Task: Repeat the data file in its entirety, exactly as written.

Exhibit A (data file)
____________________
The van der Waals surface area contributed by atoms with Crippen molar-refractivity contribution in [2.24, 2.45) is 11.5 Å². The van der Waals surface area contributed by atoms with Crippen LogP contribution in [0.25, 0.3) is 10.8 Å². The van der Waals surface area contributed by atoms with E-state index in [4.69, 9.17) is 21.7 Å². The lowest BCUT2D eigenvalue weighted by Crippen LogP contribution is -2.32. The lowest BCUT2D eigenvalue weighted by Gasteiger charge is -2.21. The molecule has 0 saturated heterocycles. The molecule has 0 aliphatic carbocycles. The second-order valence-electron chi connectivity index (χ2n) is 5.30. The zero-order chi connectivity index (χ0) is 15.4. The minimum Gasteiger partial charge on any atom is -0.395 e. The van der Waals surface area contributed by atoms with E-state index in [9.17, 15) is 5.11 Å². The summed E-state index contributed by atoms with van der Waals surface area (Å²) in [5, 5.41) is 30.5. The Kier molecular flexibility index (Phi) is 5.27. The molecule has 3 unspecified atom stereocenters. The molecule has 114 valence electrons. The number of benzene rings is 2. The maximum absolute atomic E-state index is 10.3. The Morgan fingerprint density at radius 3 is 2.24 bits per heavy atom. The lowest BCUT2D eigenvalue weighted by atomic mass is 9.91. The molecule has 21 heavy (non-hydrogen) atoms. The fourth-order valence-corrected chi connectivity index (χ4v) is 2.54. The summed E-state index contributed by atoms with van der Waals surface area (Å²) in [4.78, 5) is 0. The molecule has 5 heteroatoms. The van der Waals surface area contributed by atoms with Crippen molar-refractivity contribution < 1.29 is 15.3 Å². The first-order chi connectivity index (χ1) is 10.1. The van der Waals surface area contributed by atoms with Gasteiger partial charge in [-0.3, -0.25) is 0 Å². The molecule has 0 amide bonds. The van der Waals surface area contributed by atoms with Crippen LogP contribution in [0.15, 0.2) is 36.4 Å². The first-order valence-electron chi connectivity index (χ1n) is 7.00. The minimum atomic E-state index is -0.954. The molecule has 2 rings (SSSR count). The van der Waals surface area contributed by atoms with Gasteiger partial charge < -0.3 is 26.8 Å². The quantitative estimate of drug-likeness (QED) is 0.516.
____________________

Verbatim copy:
The van der Waals surface area contributed by atoms with Crippen molar-refractivity contribution in [2.24, 2.45) is 11.5 Å². The van der Waals surface area contributed by atoms with Crippen LogP contribution in [0.25, 0.3) is 10.8 Å². The van der Waals surface area contributed by atoms with E-state index in [4.69, 9.17) is 21.7 Å². The lowest BCUT2D eigenvalue weighted by Crippen LogP contribution is -2.32. The lowest BCUT2D eigenvalue weighted by Gasteiger charge is -2.21. The molecule has 0 saturated heterocycles. The molecule has 0 aliphatic carbocycles. The second-order valence-electron chi connectivity index (χ2n) is 5.30. The zero-order chi connectivity index (χ0) is 15.4. The minimum Gasteiger partial charge on any atom is -0.395 e. The van der Waals surface area contributed by atoms with E-state index in [9.17, 15) is 5.11 Å². The summed E-state index contributed by atoms with van der Waals surface area (Å²) in [5, 5.41) is 30.5. The Kier molecular flexibility index (Phi) is 5.27. The molecule has 3 unspecified atom stereocenters. The molecule has 114 valence electrons. The number of benzene rings is 2. The maximum absolute atomic E-state index is 10.3. The Morgan fingerprint density at radius 3 is 2.24 bits per heavy atom. The lowest BCUT2D eigenvalue weighted by atomic mass is 9.91. The molecule has 21 heavy (non-hydrogen) atoms. The fourth-order valence-corrected chi connectivity index (χ4v) is 2.54. The summed E-state index contributed by atoms with van der Waals surface area (Å²) in [4.78, 5) is 0. The molecule has 5 heteroatoms. The van der Waals surface area contributed by atoms with Crippen molar-refractivity contribution < 1.29 is 15.3 Å². The first-order chi connectivity index (χ1) is 10.1. The van der Waals surface area contributed by atoms with Gasteiger partial charge in [-0.3, -0.25) is 0 Å². The molecule has 0 amide bonds. The van der Waals surface area contributed by atoms with Crippen LogP contribution in [0.15, 0.2) is 36.4 Å². The first-order valence-electron chi connectivity index (χ1n) is 7.00. The minimum atomic E-state index is -0.954. The molecule has 2 rings (SSSR count). The van der Waals surface area contributed by atoms with Gasteiger partial charge < -0.3 is 26.8 Å². The quantitative estimate of drug-likeness (QED) is 0.516.